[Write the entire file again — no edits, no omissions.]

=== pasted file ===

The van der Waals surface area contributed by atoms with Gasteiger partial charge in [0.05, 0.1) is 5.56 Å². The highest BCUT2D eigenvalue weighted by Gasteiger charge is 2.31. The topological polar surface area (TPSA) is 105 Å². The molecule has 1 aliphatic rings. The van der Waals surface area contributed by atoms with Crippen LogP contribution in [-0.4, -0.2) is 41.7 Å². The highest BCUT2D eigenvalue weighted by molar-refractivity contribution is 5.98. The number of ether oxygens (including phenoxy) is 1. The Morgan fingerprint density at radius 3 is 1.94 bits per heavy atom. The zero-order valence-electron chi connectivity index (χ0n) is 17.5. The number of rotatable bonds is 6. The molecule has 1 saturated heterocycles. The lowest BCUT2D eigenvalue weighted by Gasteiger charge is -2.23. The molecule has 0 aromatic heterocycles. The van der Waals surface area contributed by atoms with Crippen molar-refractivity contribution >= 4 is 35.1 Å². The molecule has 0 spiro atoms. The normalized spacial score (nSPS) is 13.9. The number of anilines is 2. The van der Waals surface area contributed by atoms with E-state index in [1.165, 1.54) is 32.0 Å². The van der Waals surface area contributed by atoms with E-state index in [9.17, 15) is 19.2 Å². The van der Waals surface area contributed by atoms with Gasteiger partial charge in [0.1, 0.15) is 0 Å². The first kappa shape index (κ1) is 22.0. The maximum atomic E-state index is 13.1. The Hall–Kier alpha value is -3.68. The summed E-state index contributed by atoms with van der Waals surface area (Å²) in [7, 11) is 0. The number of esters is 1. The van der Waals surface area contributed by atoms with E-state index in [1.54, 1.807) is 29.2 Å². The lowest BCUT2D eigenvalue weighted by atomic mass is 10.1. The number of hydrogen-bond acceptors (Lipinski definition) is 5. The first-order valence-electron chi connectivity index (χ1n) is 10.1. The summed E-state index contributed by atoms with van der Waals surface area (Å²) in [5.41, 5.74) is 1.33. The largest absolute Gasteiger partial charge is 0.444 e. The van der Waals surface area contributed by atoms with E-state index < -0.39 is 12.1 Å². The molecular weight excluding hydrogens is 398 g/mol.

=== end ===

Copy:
The van der Waals surface area contributed by atoms with Gasteiger partial charge in [0.05, 0.1) is 5.56 Å². The highest BCUT2D eigenvalue weighted by Gasteiger charge is 2.31. The topological polar surface area (TPSA) is 105 Å². The molecule has 1 aliphatic rings. The van der Waals surface area contributed by atoms with Crippen LogP contribution in [-0.4, -0.2) is 41.7 Å². The highest BCUT2D eigenvalue weighted by molar-refractivity contribution is 5.98. The number of ether oxygens (including phenoxy) is 1. The Morgan fingerprint density at radius 3 is 1.94 bits per heavy atom. The zero-order valence-electron chi connectivity index (χ0n) is 17.5. The number of rotatable bonds is 6. The molecule has 1 saturated heterocycles. The lowest BCUT2D eigenvalue weighted by Gasteiger charge is -2.23. The molecule has 0 aromatic heterocycles. The van der Waals surface area contributed by atoms with Crippen molar-refractivity contribution >= 4 is 35.1 Å². The molecule has 0 spiro atoms. The normalized spacial score (nSPS) is 13.9. The number of anilines is 2. The van der Waals surface area contributed by atoms with E-state index in [1.165, 1.54) is 32.0 Å². The van der Waals surface area contributed by atoms with E-state index in [9.17, 15) is 19.2 Å². The van der Waals surface area contributed by atoms with Gasteiger partial charge in [0.1, 0.15) is 0 Å². The first kappa shape index (κ1) is 22.0. The maximum atomic E-state index is 13.1. The Hall–Kier alpha value is -3.68. The summed E-state index contributed by atoms with van der Waals surface area (Å²) in [7, 11) is 0. The number of esters is 1. The van der Waals surface area contributed by atoms with E-state index in [1.54, 1.807) is 29.2 Å². The lowest BCUT2D eigenvalue weighted by atomic mass is 10.1. The number of hydrogen-bond acceptors (Lipinski definition) is 5. The first-order valence-electron chi connectivity index (χ1n) is 10.1. The summed E-state index contributed by atoms with van der Waals surface area (Å²) in [5.41, 5.74) is 1.33. The largest absolute Gasteiger partial charge is 0.444 e. The van der Waals surface area contributed by atoms with E-state index < -0.39 is 12.1 Å². The molecular weight excluding hydrogens is 398 g/mol.